Grace's Guide is the leading source of historical information on industry and manufacturing in Britain. This web publication contains 130,445 pages of information and 207,317 images on early companies, their products and the people who designed and built them.
Iron and steel manufacturers, owner of limestone and coal mines, brick works, foundry, locomotive and wagon repair works, of Consett, Country Durham and elsewhere
1840 The Derwent Iron Company was promoted by Mr. Jonathan Richardson and a small group of entrepreneurs to lease ironstone in the district of Consett, as well as several large royalties of coal. Blast-furnaces were erected, and rolling mills laid down, the ironstone for the former being obtained from shafts sunk in the immediate neighbourhood.
Over the next 100 years, the town became one of the world's leading steel making towns. Steel dominated Consett visually in terms of its landscape, the town becoming renowned for the pall of red dust that hung over it. The dust was actually airborne iron oxide from the steel making plant.
1857 The Derwent and Consett Iron Company was formed to acquire the assets of the previous company which had large debts to a bank which had failed.
The Derwent and Consett Iron Company could not proceed so the business was again put up for sale.
1861 Consett Iron Company gained orders from the Admiralty for plate and iron
1864 The New Consett Iron Company Ltd was incorporated in order to acquire the works at Consett, Crookhall, and Bradley, consisting of 18 blast-furnaces, with puddling forges, extensive plate, angle and bar mills, and other adjuncts, producing 80,000 tons of pig iron per annum, and from 40,000 to 50,000 tons of finished iron. 500 acres of freehold land, attached to the Works, and more than 1000 freehold cottages, with manager's house and offices, were included in the purchase, as well as coal royalties. Read More on Page 210 of The Engineer 1864/04/01.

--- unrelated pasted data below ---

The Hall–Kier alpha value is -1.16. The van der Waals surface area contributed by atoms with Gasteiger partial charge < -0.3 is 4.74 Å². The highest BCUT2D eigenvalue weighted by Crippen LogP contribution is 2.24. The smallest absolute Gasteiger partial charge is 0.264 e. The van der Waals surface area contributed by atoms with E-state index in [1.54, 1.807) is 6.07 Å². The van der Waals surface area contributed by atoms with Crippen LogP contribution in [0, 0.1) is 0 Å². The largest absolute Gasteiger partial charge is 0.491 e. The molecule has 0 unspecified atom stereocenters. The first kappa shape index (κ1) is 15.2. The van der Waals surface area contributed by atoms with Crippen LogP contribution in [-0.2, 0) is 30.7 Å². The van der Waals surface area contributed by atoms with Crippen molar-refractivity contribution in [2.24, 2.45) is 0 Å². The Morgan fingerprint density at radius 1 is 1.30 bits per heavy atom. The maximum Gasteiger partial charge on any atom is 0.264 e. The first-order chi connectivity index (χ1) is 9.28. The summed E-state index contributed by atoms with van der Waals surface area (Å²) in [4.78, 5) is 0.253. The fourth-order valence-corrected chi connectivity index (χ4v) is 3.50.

Only 6 of the 18 blast-furnaces were in blast; there were 99 puddling furnaces at Consett and 31 at Bishopwearmouth Iron Works, which had been amalgamated with the Derwent Iron Company at an early stage. To the north of the main works were Tin Plate Mills, owned by Richardson and Co
1866 The tin plate mills were acquired including 27 puddling furnaces and 3 plate mills and a colliery which was much nearer the Works than their own pits. The ironworks at Bishopwearmouth were soon dismantled and the operations concentrated at Consett; the manufacture of tin plates was discontinued.
1878 The company was the largest maker of plate in the country; it employed 5000.
1882 Two small 13-ton Siemens furnaces were erected to make steel for ship building, soon followed by another 6.
1920 Issued booklet of steel and sectional material.
1921 Started rebuilding of steel mill by demolishing the old melting shop which was finally brought into use in 1926.
1922 The company had 8 blast furnaces, 2 steel works, 4 plate finishing mills, with Cogging mills and 3 finishing sectional mills and cogging mill
1943 A new blast furnace was brought into operation.
WWII The company employed about 12,000 people. It adapted to the demands for new types of steel, to use lower quality ores and to cope with reduction in output from its coal mines.
1950 A new blast furnace was commissioned (no.1); the no.2 furnace was blown out for relining after 7+ years campaign.
1955 Public offer for sale of shares in Consett Iron Co by Holding and Realisation Agency.
1961 The new Hownsgill mill was opened which was targetted on the needs for steel plate of the shipbuilding industry
1960s The Consett works provided jobs for 6,000 workers at its peak in the 1960s.
1968 Commissioned their third LD converter made by Wellman Steelwork Engineering
1970s But there was intense competition in the 1970s from both local competitors on Teesside and from abroad. Moves to close Consett came in the 1970s, despite heated debates about the future of the plant.
1980 British Steel Corporation closed its Consett Works.